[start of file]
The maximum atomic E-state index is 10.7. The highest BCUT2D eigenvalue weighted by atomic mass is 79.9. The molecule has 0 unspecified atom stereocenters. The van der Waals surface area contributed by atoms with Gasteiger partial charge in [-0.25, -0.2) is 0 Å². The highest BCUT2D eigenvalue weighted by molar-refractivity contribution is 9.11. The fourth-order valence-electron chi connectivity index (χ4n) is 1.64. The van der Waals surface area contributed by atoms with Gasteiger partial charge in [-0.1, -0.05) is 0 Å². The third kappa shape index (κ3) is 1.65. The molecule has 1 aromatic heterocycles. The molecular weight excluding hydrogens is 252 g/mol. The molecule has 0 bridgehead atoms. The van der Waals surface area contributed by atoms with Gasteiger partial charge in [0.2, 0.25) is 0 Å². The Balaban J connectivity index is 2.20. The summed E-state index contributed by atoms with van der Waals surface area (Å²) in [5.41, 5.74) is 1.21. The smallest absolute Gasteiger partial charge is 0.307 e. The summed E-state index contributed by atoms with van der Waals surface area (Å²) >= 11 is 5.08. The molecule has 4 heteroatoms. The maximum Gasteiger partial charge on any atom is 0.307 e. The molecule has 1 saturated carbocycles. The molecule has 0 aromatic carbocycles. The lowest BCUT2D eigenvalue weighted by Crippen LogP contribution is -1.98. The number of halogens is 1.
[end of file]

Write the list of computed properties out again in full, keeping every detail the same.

The maximum atomic E-state index is 10.7. The highest BCUT2D eigenvalue weighted by atomic mass is 79.9. The molecule has 0 unspecified atom stereocenters. The van der Waals surface area contributed by atoms with Gasteiger partial charge in [-0.25, -0.2) is 0 Å². The highest BCUT2D eigenvalue weighted by molar-refractivity contribution is 9.11. The fourth-order valence-electron chi connectivity index (χ4n) is 1.64. The van der Waals surface area contributed by atoms with Gasteiger partial charge in [-0.1, -0.05) is 0 Å². The third kappa shape index (κ3) is 1.65. The molecule has 1 aromatic heterocycles. The molecular weight excluding hydrogens is 252 g/mol. The molecule has 0 bridgehead atoms. The van der Waals surface area contributed by atoms with Gasteiger partial charge in [0.2, 0.25) is 0 Å². The Balaban J connectivity index is 2.20. The summed E-state index contributed by atoms with van der Waals surface area (Å²) in [5.41, 5.74) is 1.21. The smallest absolute Gasteiger partial charge is 0.307 e. The summed E-state index contributed by atoms with van der Waals surface area (Å²) >= 11 is 5.08. The molecule has 4 heteroatoms. The maximum Gasteiger partial charge on any atom is 0.307 e. The molecule has 1 saturated carbocycles. The molecule has 0 aromatic carbocycles. The lowest BCUT2D eigenvalue weighted by Crippen LogP contribution is -1.98. The number of halogens is 1.